Ohio rescuers descend on river surfer who really wasn't drowning

Shannon Thomas was surfing when help that he didn't need arrived.

— -- Shannon Thomas was surfing in the Great Miami River Monday when Dayton, Ohio, police, park rangers and firefighters pulled up.

Thomas, 32, frequently surfs the RiverScape River Run, which is part of a course for surfers, kayakers and canoers. But he had never done it before when the river was at flood stage, he told ABC News today.

Authorities arrived after reportedly receiving 911 calls about a person possibly in distress in downtown Dayton, which Thomas blamed on a lack of awareness about river surfing.

“I only say that because a lot of people don’t understand the safety aspects and how if you take those precautions, there really isn’t much danger,” the freelance graphic designer said. “I even studied the river for 20 minutes before getting in. I had a surf partner who watched me, who could jump in after me if something happened.”

In the video Thomas posted on his Facebook Page, he can be seen surfing while first responders gather at the edge of the river. “I didn’t surf too hard because I knew it was my last surf. So I just stayed on the wave as long as I could so responders could see I was in no danger and knew what I was doing,” Thomas said.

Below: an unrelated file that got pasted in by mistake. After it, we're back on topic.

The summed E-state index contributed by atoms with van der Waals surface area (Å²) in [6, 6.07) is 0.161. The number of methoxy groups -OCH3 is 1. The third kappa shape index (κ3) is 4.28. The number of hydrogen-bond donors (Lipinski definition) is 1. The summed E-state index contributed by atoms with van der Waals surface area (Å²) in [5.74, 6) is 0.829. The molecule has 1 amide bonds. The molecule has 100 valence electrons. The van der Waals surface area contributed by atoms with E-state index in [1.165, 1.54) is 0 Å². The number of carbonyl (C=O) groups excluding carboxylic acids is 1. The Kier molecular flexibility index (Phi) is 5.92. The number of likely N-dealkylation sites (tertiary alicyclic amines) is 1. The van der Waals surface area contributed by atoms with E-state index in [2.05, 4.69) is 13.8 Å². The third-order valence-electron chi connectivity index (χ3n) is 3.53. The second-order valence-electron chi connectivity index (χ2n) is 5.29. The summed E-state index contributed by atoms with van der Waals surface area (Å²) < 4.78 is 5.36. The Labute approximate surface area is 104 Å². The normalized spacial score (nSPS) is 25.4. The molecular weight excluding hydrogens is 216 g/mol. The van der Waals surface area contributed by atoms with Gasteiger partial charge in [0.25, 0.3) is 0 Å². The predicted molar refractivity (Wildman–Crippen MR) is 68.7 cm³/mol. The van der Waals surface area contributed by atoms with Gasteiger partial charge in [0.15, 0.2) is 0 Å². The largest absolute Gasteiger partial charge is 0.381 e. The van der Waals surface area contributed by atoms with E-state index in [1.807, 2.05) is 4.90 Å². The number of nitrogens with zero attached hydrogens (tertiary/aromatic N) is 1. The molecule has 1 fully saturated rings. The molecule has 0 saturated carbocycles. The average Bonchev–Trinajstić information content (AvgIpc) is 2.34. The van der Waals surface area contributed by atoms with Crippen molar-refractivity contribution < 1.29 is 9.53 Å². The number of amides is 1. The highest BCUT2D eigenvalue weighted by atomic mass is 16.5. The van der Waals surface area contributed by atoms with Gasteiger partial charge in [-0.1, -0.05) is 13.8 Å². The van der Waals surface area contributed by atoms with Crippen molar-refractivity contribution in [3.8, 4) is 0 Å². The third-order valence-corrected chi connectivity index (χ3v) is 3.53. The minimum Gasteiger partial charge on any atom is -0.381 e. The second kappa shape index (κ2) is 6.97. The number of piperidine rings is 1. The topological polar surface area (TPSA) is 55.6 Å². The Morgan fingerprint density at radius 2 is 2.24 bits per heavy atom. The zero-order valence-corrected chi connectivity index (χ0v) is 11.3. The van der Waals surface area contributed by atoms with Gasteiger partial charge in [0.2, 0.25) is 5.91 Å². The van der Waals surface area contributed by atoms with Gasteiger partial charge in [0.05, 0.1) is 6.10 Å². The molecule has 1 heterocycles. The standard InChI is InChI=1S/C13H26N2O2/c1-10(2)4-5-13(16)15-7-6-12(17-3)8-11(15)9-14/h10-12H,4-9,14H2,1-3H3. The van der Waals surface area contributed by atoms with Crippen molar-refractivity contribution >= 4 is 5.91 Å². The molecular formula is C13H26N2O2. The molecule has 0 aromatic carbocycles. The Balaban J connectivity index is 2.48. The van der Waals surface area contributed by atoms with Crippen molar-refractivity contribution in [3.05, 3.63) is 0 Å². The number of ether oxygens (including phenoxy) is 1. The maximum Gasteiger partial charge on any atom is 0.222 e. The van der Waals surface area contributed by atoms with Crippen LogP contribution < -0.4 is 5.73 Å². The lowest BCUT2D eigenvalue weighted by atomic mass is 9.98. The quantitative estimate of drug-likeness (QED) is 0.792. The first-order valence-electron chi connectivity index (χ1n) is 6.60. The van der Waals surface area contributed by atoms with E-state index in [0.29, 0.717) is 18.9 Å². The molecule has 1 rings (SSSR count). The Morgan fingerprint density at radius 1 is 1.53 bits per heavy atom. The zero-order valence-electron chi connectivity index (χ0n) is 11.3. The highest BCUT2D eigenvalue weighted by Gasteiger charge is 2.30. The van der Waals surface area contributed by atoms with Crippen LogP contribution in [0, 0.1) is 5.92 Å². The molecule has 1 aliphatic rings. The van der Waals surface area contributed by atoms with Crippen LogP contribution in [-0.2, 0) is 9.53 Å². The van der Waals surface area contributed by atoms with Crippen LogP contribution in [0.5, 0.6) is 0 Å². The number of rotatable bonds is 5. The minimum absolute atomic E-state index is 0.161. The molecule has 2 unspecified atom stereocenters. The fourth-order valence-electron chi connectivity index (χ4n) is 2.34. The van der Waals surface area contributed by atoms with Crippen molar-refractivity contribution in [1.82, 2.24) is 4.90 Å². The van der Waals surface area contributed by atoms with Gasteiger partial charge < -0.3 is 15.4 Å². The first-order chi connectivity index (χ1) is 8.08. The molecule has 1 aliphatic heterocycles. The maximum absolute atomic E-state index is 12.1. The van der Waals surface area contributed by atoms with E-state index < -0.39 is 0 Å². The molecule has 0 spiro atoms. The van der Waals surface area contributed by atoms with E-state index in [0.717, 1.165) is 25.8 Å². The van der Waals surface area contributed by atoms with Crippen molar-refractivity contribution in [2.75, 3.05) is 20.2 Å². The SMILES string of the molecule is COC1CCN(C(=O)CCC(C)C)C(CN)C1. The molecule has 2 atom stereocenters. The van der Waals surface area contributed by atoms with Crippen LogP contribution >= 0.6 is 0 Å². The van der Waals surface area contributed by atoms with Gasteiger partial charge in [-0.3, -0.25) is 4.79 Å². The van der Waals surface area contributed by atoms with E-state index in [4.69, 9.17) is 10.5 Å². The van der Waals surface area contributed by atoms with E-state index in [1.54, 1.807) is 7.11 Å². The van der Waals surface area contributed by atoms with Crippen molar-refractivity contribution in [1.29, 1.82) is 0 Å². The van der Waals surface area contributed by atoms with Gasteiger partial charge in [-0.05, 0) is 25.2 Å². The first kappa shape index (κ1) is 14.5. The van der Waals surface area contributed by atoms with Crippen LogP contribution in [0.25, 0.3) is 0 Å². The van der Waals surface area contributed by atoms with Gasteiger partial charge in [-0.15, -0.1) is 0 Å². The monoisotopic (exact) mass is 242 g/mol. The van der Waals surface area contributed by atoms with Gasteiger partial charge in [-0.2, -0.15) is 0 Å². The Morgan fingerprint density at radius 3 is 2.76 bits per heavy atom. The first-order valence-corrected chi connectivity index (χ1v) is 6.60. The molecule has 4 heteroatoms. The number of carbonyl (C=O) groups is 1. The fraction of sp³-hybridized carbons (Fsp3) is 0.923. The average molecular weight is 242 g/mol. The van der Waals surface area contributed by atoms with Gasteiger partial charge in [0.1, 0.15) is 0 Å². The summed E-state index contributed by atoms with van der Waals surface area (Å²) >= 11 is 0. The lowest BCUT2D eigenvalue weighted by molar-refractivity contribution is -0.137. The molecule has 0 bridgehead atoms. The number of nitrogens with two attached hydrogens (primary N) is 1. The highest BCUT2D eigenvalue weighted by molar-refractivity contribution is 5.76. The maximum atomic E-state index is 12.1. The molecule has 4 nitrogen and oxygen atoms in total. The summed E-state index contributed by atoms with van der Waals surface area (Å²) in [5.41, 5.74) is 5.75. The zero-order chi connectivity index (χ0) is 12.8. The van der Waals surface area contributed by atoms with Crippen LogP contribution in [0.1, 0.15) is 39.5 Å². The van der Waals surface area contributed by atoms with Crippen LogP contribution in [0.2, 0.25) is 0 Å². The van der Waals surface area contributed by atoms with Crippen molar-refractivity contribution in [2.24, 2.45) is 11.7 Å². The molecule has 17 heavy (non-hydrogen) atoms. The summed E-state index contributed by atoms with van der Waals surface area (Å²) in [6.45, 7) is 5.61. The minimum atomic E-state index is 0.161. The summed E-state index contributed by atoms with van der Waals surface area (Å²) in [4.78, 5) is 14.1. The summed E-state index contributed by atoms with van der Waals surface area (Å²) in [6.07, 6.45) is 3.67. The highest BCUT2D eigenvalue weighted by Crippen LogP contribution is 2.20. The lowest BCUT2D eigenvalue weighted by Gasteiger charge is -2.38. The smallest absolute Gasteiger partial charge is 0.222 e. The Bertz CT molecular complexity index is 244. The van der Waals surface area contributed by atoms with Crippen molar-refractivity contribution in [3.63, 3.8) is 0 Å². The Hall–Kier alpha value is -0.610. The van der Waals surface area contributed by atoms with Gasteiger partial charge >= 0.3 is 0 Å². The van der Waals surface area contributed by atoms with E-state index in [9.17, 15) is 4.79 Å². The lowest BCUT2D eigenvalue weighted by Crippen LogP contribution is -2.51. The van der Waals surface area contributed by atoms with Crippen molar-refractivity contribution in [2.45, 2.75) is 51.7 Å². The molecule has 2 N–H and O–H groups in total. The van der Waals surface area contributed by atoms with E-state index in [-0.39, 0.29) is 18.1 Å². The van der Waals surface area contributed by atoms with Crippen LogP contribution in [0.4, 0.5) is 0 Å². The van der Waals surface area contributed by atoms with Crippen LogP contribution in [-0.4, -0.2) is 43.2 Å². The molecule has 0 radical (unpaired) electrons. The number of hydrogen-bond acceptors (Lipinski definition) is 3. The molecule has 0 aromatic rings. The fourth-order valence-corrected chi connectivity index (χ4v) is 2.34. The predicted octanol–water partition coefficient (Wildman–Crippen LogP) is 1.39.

He wore a wetsuit and a personal flotation device while he was in the water. Police told Thomas there are no laws stopping him from surfing in the river, but that his hobby was “inducing panic,” he said.

“I’ve had police and rescue show up before there while I was surfing in winter at lower levels, but they saw that I had a wetsuit and PFD; knew what I was doing, waved at me and then left,” he said.

Thomas has been surfing in the area for about two years. He has also been paddle-boarding, rafting, kayaking and canoeing in the area, he said.

He was visiting his hometown of Dayton at the time. He now lives in a van with his dog, traveling fulltime and competing in surfing competitions, he said.

“It was a blast surfing,” he said of the river experience. “Huge glassy waves.”